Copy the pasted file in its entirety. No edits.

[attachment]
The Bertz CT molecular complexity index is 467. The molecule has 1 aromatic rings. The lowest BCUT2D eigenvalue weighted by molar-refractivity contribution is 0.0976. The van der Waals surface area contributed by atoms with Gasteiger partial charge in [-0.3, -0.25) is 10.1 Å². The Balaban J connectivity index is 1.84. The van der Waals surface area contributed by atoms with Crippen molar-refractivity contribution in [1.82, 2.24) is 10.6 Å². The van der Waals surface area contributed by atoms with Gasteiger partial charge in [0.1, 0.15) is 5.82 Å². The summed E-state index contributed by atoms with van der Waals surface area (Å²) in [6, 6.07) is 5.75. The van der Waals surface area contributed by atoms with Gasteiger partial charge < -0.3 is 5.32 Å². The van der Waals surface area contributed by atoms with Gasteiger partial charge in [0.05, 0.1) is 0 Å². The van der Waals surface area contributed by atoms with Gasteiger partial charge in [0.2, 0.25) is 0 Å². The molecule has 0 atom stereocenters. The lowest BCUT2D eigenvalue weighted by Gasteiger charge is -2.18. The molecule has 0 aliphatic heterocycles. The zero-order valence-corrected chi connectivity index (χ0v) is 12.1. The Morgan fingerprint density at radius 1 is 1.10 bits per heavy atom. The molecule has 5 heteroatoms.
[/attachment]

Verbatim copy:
The Bertz CT molecular complexity index is 467. The molecule has 1 aromatic rings. The lowest BCUT2D eigenvalue weighted by molar-refractivity contribution is 0.0976. The van der Waals surface area contributed by atoms with Gasteiger partial charge in [-0.3, -0.25) is 10.1 Å². The Balaban J connectivity index is 1.84. The van der Waals surface area contributed by atoms with Crippen molar-refractivity contribution in [1.82, 2.24) is 10.6 Å². The van der Waals surface area contributed by atoms with Gasteiger partial charge in [0.1, 0.15) is 5.82 Å². The summed E-state index contributed by atoms with van der Waals surface area (Å²) in [6, 6.07) is 5.75. The van der Waals surface area contributed by atoms with Gasteiger partial charge < -0.3 is 5.32 Å². The van der Waals surface area contributed by atoms with Gasteiger partial charge in [0.05, 0.1) is 0 Å². The van der Waals surface area contributed by atoms with Gasteiger partial charge in [0.2, 0.25) is 0 Å². The molecule has 0 atom stereocenters. The lowest BCUT2D eigenvalue weighted by Gasteiger charge is -2.18. The molecule has 0 aliphatic heterocycles. The zero-order valence-corrected chi connectivity index (χ0v) is 12.1. The Morgan fingerprint density at radius 1 is 1.10 bits per heavy atom. The molecule has 5 heteroatoms.